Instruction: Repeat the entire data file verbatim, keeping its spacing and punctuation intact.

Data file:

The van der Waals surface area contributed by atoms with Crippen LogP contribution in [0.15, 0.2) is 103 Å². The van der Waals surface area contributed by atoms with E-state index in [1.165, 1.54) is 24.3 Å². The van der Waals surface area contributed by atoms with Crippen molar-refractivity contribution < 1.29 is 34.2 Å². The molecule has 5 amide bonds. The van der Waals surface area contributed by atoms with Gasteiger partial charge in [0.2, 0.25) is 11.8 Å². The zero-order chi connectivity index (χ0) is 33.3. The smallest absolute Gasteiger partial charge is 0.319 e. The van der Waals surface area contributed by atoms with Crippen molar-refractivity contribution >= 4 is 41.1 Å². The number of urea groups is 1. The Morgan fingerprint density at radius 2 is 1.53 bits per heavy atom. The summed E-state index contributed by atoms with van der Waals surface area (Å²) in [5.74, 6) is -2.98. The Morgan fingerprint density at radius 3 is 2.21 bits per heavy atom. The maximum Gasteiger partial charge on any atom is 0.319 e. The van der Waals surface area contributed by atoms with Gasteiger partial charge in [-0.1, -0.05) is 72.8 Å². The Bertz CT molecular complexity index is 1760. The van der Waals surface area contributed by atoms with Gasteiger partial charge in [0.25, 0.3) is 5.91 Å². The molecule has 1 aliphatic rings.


The van der Waals surface area contributed by atoms with Crippen LogP contribution in [0.15, 0.2) is 103 Å². The van der Waals surface area contributed by atoms with E-state index in [1.165, 1.54) is 24.3 Å². The van der Waals surface area contributed by atoms with Crippen molar-refractivity contribution < 1.29 is 34.2 Å². The molecule has 5 amide bonds. The van der Waals surface area contributed by atoms with Gasteiger partial charge in [0.2, 0.25) is 11.8 Å². The zero-order chi connectivity index (χ0) is 33.3. The smallest absolute Gasteiger partial charge is 0.319 e. The van der Waals surface area contributed by atoms with Crippen molar-refractivity contribution >= 4 is 41.1 Å². The number of urea groups is 1. The Morgan fingerprint density at radius 2 is 1.53 bits per heavy atom. The summed E-state index contributed by atoms with van der Waals surface area (Å²) in [5.74, 6) is -2.98. The Morgan fingerprint density at radius 3 is 2.21 bits per heavy atom. The maximum Gasteiger partial charge on any atom is 0.319 e. The van der Waals surface area contributed by atoms with Gasteiger partial charge in [-0.1, -0.05) is 72.8 Å². The Bertz CT molecular complexity index is 1760. The van der Waals surface area contributed by atoms with Gasteiger partial charge in [0.25, 0.3) is 5.91 Å². The molecule has 1 aliphatic rings.